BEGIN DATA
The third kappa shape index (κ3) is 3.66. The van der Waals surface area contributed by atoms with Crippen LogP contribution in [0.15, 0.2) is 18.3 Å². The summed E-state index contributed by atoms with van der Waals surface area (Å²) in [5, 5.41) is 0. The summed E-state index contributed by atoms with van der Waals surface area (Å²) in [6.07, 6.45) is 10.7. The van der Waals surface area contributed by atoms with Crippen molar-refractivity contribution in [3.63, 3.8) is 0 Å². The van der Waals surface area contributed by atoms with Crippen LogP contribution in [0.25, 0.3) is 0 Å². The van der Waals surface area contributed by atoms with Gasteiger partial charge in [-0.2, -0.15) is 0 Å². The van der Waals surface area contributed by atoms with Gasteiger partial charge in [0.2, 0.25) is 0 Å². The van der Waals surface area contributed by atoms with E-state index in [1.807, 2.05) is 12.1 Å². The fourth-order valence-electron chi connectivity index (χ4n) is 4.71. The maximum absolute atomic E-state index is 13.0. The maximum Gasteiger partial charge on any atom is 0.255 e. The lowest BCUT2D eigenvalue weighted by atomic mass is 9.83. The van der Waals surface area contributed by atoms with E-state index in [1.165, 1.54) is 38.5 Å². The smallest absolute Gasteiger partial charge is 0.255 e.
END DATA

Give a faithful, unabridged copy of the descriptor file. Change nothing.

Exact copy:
The third kappa shape index (κ3) is 3.66. The van der Waals surface area contributed by atoms with Crippen LogP contribution in [0.15, 0.2) is 18.3 Å². The summed E-state index contributed by atoms with van der Waals surface area (Å²) in [5, 5.41) is 0. The summed E-state index contributed by atoms with van der Waals surface area (Å²) in [6.07, 6.45) is 10.7. The van der Waals surface area contributed by atoms with Crippen molar-refractivity contribution in [3.63, 3.8) is 0 Å². The van der Waals surface area contributed by atoms with Crippen LogP contribution in [0.25, 0.3) is 0 Å². The van der Waals surface area contributed by atoms with Gasteiger partial charge in [-0.2, -0.15) is 0 Å². The van der Waals surface area contributed by atoms with Gasteiger partial charge in [0.2, 0.25) is 0 Å². The van der Waals surface area contributed by atoms with E-state index in [1.807, 2.05) is 12.1 Å². The fourth-order valence-electron chi connectivity index (χ4n) is 4.71. The maximum absolute atomic E-state index is 13.0. The maximum Gasteiger partial charge on any atom is 0.255 e. The lowest BCUT2D eigenvalue weighted by atomic mass is 9.83. The van der Waals surface area contributed by atoms with E-state index in [1.165, 1.54) is 38.5 Å². The smallest absolute Gasteiger partial charge is 0.255 e.